Philip Hammond has warned MPs it is “simply a delusion” to believe a better Brexit deal can be renegotiated at the 11th hour.

The Chancellor also claimed the alternatives to Theresa May’s Withdrawal Agreement are no deal or no Brexit, and said either of these will create a “divided” Britain.

Mr Hammond sought to increase the pressure on MPs to back the Government’s deal shortly after Commons Leader Andrea Leadsom confirmed the vote is still scheduled for December 11 despite suggestions it could be shelved due to a lack of support.

Opening the third day of debate on the deal, Mr Hammond said: “I have observed this process at close quarters for two-and-a-half years and I’m absolutely clear about one thing, this deal is the best deal to exit the EU that is available or that is going to be available.

The idea that there’s an option of renegotiating at the 11th hour is simply a delusion.
“We need to be honest with ourselves, the alternatives to this deal are no deal or no Brexit.
“Either will leave us a fractured society and a divided nation.

“Only the compromise of this negotiated deal, delivering on the referendum result by leaving the EU, ending free movement of people and reasserting our sovereign control over our laws while at the same time maintaining the closest possible trade, security and cultural links with the European Union to protect our jobs, our living standards and our values, can allow our country to move on.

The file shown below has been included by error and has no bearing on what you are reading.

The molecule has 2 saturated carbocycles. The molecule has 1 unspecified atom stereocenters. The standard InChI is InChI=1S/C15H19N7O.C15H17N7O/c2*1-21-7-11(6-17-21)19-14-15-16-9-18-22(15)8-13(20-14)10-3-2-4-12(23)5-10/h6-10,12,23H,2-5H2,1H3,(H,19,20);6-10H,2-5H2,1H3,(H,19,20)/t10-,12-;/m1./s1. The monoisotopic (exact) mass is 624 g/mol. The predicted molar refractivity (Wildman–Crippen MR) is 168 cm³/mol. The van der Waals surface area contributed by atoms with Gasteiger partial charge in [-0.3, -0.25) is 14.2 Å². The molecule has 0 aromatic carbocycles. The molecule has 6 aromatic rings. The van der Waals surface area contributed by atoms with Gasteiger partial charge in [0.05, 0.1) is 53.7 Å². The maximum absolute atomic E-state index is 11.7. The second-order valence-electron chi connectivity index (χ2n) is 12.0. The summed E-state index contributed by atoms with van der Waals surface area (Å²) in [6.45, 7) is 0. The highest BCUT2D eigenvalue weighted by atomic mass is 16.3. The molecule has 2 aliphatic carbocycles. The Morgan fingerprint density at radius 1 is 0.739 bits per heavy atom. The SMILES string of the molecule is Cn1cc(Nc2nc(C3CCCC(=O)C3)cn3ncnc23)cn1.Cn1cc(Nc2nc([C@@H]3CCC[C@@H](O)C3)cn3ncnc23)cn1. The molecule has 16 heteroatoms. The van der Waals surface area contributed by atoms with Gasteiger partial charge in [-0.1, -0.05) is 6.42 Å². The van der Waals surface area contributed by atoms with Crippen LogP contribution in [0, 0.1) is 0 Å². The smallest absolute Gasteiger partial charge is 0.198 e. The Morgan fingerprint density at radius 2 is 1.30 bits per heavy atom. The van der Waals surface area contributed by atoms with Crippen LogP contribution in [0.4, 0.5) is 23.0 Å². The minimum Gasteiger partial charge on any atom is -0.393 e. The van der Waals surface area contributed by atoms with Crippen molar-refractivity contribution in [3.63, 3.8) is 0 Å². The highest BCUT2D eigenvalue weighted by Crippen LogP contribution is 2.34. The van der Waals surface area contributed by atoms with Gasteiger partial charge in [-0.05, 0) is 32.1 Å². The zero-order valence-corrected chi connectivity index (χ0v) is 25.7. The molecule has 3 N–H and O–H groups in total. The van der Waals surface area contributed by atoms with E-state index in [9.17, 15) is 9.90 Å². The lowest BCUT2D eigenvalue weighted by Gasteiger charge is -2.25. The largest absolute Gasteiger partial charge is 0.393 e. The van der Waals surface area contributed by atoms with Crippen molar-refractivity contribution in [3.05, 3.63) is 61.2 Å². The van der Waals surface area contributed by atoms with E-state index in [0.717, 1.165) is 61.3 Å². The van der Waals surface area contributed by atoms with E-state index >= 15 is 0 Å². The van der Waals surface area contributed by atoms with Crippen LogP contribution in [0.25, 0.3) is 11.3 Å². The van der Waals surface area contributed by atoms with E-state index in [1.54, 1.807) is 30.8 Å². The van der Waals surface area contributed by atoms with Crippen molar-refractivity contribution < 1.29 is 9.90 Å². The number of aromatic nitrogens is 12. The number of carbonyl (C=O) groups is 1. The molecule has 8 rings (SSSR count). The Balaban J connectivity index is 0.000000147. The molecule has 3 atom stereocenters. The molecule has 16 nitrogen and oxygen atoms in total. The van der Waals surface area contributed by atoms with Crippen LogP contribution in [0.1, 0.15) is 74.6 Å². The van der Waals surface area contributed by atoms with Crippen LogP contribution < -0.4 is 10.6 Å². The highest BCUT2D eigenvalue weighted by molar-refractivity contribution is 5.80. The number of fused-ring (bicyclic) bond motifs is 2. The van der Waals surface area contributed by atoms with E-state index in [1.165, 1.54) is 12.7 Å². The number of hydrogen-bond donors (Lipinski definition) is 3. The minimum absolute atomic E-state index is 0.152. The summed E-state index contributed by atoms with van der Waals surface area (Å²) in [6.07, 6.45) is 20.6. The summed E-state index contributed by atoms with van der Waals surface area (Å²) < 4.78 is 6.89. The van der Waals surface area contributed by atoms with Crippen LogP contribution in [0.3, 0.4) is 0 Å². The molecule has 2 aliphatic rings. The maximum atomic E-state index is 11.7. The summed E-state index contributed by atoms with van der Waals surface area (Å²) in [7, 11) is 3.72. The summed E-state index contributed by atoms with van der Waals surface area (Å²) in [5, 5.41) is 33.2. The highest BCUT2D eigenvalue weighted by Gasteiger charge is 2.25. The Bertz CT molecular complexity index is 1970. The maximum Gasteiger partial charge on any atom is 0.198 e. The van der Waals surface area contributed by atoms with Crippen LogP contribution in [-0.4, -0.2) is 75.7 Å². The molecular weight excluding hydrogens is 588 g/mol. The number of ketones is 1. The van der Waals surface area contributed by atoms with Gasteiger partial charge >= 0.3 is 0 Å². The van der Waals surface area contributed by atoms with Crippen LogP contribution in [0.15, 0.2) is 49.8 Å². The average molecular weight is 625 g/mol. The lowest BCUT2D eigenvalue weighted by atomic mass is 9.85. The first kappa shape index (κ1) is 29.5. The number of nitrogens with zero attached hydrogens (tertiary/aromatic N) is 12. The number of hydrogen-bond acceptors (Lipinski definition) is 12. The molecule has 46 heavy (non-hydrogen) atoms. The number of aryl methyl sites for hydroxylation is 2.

“Only that compromise can bring us back together after Brexit is delivered, and we should remember the lesson of history, that divided nations are not successful nations.”

Mr Hammond earlier said he wanted to reject the calls of those who would prefer to “plunge the country into the uncertainty and economic self-harm of no deal” and of those who want a second referendum, which he claimed would “fuel a narrative of betrayal”.

The Chancellor later told MPs that the “economy has always been at the heart of the UK’s relationship with Europe” and warned that a no-deal Brexit would “destroy” much of the 45-year-old trading relationship overnight.

He said: “For most of us who campaigned to remain in the EU in 2016 it was certainly not the political intuitions and the paraphernalia of the union that provided the motivation to do so but a hard-nosed appraisal of our economic interests.

“The fact is our economic and trading relationship with the EU has been built over 45 years and during that time our economies have shaped themselves around each other and become inextricably intertwined, supply chains crisscross borders, work forces draw on talent from across the continent.”

He added: “While new trade partnerships with countries outside the EU undoubtedly offer new and exciting opportunities for UK companies, the analysis the Government published last week is clear that the benefits flowing from new FTAs would not compensate for the loss of EU trade from a no-deal exit.”